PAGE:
Author of this article, Teng Carine graduated with a Bachelor of Pharmacy (Hons) from the International Medical University
In Malaysia, under the Registration of Pharmacists Act 1951, pharmacy graduates need to complete a provisional registration training to the satisfaction of the Pharmacy Board for not less than one year to obtain the Fully Registered Pharmacist (FRP) licence. The training can be carried out at government hospitals/clinics/institutions and private facilities such as community pharmacies, private hospitals, the pharmaceutical industry and research and development centres recognised by the Pharmacy Board. Upon graduating in 2021 with a Bachelor of Pharmacy (Hons) [BPharm (Hons)] from the International Medical University (IMU), I decided to embark on the journey as a Provisionally Registered Pharmacist (PRP) at a government hospital, Hospital Kuala Lumpur (HKL).
I started my PRP training at the outpatient pharmacy department for the first month. At the outpatient pharmacy, pharmacists receive prescriptions from clinics of different discipline such as medical, nephrology, urology, gastroenterology, endocrinology, geriatric and general surgery. At this department, there are several processes happening behind the scenes after receiving a prescription including screening, transcribing, filling and dispensing, all of which should be ideally completed within 30 minutes. Thus, to be able to screen a prescription properly within the shortest time, one must be familiar with the indications, common dosing, maximum dose, and contraindications of all medications. During medication counselling, it is essential to convey the information in layman’s language, that can be easily understood by patients.
In retrospect, I believe that the IMU BPharm (Hons) programme has equipped me with the essential knowledge and soft skills in becoming a competent, caring, and ethical pharmacist. For instance, the modules that are presented in a body system-based format encompassing anatomy, physiology, biochemistry, and pharmacology, gave me a better understanding of why a drug is given for a certain condition. The Objective Structured Clinical Examination (OSCE) sessions in Semesters 4 and 8 not only prepared me academically but also helped me brush up my communication skills. I can recall that in one of the OSCE sessions we were required to identify the potential barriers to effective medication counselling such as angry, impatient, or even depressed patients and were being taught the strategies to communicate with such patients.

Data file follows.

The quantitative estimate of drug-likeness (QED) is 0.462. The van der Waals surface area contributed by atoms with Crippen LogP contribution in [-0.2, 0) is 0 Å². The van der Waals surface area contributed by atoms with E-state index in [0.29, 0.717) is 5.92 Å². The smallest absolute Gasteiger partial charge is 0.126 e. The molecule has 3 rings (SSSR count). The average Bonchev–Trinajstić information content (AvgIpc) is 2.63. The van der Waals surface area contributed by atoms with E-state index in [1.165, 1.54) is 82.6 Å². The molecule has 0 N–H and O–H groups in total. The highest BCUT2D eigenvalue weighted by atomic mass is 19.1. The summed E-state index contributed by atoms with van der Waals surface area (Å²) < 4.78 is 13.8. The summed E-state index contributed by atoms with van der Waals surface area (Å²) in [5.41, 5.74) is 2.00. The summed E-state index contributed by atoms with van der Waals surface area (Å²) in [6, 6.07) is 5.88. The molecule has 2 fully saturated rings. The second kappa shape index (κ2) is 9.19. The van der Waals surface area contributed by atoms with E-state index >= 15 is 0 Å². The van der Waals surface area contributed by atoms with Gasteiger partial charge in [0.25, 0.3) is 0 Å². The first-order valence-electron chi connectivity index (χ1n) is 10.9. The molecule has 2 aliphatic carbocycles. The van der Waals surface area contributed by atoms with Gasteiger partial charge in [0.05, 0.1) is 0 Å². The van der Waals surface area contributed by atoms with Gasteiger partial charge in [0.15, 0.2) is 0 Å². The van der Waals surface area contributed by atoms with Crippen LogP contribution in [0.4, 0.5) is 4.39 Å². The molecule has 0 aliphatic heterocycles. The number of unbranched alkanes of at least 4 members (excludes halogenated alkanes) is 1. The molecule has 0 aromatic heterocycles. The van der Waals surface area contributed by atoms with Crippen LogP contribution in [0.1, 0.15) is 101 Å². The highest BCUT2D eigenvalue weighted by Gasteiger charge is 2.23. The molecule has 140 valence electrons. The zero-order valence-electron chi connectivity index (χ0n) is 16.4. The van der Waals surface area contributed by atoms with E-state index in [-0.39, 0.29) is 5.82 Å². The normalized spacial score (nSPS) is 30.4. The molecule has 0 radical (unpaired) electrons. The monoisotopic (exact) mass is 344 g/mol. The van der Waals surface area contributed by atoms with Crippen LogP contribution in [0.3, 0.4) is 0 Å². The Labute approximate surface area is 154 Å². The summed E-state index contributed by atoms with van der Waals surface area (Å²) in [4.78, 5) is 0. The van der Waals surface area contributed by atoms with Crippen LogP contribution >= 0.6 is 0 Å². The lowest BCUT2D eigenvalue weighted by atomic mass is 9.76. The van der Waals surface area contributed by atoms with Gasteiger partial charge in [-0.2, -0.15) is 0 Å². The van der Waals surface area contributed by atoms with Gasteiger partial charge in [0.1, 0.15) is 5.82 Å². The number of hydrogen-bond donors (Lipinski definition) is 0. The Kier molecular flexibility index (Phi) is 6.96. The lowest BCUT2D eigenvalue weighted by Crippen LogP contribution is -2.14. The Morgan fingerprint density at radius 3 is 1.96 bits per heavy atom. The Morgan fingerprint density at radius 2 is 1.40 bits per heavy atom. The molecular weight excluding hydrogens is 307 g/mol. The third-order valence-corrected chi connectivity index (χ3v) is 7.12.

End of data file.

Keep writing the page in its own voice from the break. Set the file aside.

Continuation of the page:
Not to mention, the IMU BPharm (Hons) programme has instilled in me the importance of evidence-based practice, life-long learning and continuing professional development. These skills are crucial in my career as it allows me to become a self-directed learner with critical thinking abilities and a problem-solving mindset. My journey as a PRP in a government hospital has just begun and I am excited for what the future holds. Nonetheless, I believe that the IMU BPharm (Hons) programme has indeed provided a good foundation that gives me a head start in the journey.